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Children's bank accounts attract record low interest rates

It has been revealed that the differential between a child bank account in the UK and an adult bank account has widened significantly over the term of the ongoing recession. Children's accounts are now paying as little as 0.05% (i.e. five pence on every £100 saved) while the same bank may well be paying £1.60 on each £100 saved for adult accounts.

It would appear that this differential is across the board with the likes of Barclays, Lloyds TSB, HSBC, Royal Bank of Scotland, Abbey and Cheltenham and Gloucester said to be offering very low savings rates to youngsters. The situation is made worse by the fact that children are barred from transferring money to adult savings accounts so effectively they have nowhere else to go.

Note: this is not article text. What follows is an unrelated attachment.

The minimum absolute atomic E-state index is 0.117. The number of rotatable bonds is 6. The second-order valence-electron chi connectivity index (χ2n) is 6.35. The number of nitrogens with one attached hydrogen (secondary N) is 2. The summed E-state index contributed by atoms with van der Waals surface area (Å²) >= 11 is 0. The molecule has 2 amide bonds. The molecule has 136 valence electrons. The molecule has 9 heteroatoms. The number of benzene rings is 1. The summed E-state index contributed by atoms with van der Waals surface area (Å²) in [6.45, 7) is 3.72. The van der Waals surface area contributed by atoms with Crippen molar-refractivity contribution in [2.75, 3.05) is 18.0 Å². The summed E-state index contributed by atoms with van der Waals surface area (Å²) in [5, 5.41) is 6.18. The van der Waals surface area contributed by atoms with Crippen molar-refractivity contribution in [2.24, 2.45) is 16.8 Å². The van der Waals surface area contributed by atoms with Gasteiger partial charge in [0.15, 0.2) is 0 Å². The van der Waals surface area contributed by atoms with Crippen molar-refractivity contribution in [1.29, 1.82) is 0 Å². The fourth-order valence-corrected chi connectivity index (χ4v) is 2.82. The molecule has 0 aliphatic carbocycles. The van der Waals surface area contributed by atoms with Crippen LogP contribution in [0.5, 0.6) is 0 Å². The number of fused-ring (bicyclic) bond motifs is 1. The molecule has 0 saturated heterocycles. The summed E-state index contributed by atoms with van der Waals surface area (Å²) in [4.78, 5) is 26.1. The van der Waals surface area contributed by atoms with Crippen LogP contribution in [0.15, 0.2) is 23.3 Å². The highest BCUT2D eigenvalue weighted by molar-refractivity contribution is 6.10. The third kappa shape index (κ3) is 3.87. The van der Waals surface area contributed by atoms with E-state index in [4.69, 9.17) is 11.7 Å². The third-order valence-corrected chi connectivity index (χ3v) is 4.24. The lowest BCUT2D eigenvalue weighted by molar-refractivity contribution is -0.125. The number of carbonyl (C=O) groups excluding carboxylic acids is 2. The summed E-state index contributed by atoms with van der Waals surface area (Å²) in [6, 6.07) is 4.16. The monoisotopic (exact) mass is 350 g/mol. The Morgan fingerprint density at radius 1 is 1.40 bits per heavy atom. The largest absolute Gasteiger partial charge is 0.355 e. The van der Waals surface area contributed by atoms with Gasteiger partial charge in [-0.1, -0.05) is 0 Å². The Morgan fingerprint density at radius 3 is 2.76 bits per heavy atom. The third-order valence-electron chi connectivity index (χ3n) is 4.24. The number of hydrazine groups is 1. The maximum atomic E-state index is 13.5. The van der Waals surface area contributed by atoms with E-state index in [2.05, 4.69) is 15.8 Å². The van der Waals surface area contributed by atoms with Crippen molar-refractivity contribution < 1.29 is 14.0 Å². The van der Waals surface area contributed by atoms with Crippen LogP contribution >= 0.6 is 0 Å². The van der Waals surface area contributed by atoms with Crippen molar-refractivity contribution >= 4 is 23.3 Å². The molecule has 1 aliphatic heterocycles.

At a time when money is tight around the UK and liquidity is vital within the UK banking system, it appears as though the UK banking sector has access to low finance funds, i.e. savings accounts held by children, which they can use to fund their wider business interests and grow their profits. When you consider that many of these children's accounts hold the £250 paid out by the UK government to each newborn in the UK there is concern that the system is just not working.

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